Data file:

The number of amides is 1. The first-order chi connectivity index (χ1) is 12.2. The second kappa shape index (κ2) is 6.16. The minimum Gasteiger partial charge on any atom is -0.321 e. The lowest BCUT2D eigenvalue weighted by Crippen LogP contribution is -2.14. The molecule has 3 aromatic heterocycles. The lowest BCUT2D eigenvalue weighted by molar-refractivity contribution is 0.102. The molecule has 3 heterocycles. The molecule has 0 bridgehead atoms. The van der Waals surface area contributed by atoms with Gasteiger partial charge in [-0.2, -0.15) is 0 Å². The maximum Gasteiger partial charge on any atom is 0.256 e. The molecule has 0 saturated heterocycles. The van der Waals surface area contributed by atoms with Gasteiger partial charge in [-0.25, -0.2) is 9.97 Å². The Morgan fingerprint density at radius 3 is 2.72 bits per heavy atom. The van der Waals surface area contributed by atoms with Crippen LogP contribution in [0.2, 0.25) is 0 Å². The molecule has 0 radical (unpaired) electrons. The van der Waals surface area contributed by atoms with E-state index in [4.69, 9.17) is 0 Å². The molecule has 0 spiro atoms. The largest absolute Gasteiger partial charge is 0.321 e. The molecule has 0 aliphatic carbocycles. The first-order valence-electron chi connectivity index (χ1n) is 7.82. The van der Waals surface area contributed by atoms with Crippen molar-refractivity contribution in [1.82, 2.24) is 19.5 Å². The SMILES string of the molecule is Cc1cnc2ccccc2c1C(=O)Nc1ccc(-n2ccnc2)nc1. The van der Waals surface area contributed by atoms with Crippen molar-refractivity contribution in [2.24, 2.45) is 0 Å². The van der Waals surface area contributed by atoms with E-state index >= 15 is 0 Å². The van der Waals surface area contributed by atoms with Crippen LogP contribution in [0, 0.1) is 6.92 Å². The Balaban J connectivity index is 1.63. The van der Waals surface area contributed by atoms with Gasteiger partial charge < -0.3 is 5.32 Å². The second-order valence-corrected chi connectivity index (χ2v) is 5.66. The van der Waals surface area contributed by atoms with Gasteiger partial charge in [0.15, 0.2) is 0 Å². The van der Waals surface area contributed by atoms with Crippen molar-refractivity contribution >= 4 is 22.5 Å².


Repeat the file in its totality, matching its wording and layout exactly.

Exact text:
The number of amides is 1. The first-order chi connectivity index (χ1) is 12.2. The second kappa shape index (κ2) is 6.16. The minimum Gasteiger partial charge on any atom is -0.321 e. The lowest BCUT2D eigenvalue weighted by Crippen LogP contribution is -2.14. The molecule has 3 aromatic heterocycles. The lowest BCUT2D eigenvalue weighted by molar-refractivity contribution is 0.102. The molecule has 3 heterocycles. The molecule has 0 bridgehead atoms. The van der Waals surface area contributed by atoms with Gasteiger partial charge in [-0.2, -0.15) is 0 Å². The maximum Gasteiger partial charge on any atom is 0.256 e. The molecule has 0 saturated heterocycles. The van der Waals surface area contributed by atoms with Gasteiger partial charge in [-0.25, -0.2) is 9.97 Å². The Morgan fingerprint density at radius 3 is 2.72 bits per heavy atom. The van der Waals surface area contributed by atoms with Crippen LogP contribution in [0.2, 0.25) is 0 Å². The molecule has 0 radical (unpaired) electrons. The van der Waals surface area contributed by atoms with E-state index in [4.69, 9.17) is 0 Å². The molecule has 0 spiro atoms. The largest absolute Gasteiger partial charge is 0.321 e. The molecule has 0 aliphatic carbocycles. The first-order valence-electron chi connectivity index (χ1n) is 7.82. The van der Waals surface area contributed by atoms with Crippen molar-refractivity contribution in [1.82, 2.24) is 19.5 Å². The SMILES string of the molecule is Cc1cnc2ccccc2c1C(=O)Nc1ccc(-n2ccnc2)nc1. The van der Waals surface area contributed by atoms with Crippen molar-refractivity contribution in [2.24, 2.45) is 0 Å². The van der Waals surface area contributed by atoms with E-state index >= 15 is 0 Å². The van der Waals surface area contributed by atoms with Crippen LogP contribution in [0, 0.1) is 6.92 Å². The Balaban J connectivity index is 1.63. The van der Waals surface area contributed by atoms with Gasteiger partial charge < -0.3 is 5.32 Å². The second-order valence-corrected chi connectivity index (χ2v) is 5.66. The van der Waals surface area contributed by atoms with Gasteiger partial charge in [0.15, 0.2) is 0 Å². The van der Waals surface area contributed by atoms with Crippen molar-refractivity contribution >= 4 is 22.5 Å².